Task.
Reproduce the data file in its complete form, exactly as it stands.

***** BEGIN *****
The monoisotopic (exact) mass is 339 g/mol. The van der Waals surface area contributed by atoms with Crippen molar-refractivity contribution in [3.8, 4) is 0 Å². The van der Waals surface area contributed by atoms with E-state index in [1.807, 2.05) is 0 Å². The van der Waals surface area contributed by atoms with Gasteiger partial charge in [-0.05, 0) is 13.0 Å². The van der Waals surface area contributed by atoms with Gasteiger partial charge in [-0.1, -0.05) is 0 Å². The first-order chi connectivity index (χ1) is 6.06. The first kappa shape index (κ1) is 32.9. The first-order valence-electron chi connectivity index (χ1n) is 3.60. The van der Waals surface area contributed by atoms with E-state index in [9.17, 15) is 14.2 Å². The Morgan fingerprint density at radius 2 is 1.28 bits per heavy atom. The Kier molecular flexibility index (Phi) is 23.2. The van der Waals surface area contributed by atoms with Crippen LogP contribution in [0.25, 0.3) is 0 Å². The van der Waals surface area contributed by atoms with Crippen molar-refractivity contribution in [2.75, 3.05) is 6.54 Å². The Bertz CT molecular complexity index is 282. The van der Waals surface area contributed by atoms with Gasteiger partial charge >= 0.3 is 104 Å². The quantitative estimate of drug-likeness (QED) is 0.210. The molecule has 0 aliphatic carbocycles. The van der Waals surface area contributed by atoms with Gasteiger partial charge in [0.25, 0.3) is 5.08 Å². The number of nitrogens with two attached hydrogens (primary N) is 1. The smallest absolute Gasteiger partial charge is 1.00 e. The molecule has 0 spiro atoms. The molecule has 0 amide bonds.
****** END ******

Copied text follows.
The monoisotopic (exact) mass is 339 g/mol. The van der Waals surface area contributed by atoms with Crippen molar-refractivity contribution in [3.8, 4) is 0 Å². The van der Waals surface area contributed by atoms with E-state index in [1.807, 2.05) is 0 Å². The van der Waals surface area contributed by atoms with Gasteiger partial charge in [-0.05, 0) is 13.0 Å². The van der Waals surface area contributed by atoms with Gasteiger partial charge in [-0.1, -0.05) is 0 Å². The first-order chi connectivity index (χ1) is 6.06. The first kappa shape index (κ1) is 32.9. The first-order valence-electron chi connectivity index (χ1n) is 3.60. The van der Waals surface area contributed by atoms with E-state index in [9.17, 15) is 14.2 Å². The Morgan fingerprint density at radius 2 is 1.28 bits per heavy atom. The Kier molecular flexibility index (Phi) is 23.2. The van der Waals surface area contributed by atoms with Crippen LogP contribution in [0.25, 0.3) is 0 Å². The van der Waals surface area contributed by atoms with Crippen molar-refractivity contribution in [2.75, 3.05) is 6.54 Å². The Bertz CT molecular complexity index is 282. The van der Waals surface area contributed by atoms with Gasteiger partial charge >= 0.3 is 104 Å². The quantitative estimate of drug-likeness (QED) is 0.210. The molecule has 0 aliphatic carbocycles. The van der Waals surface area contributed by atoms with Gasteiger partial charge in [0.25, 0.3) is 5.08 Å². The number of nitrogens with two attached hydrogens (primary N) is 1. The smallest absolute Gasteiger partial charge is 1.00 e. The molecule has 0 spiro atoms. The molecule has 0 amide bonds.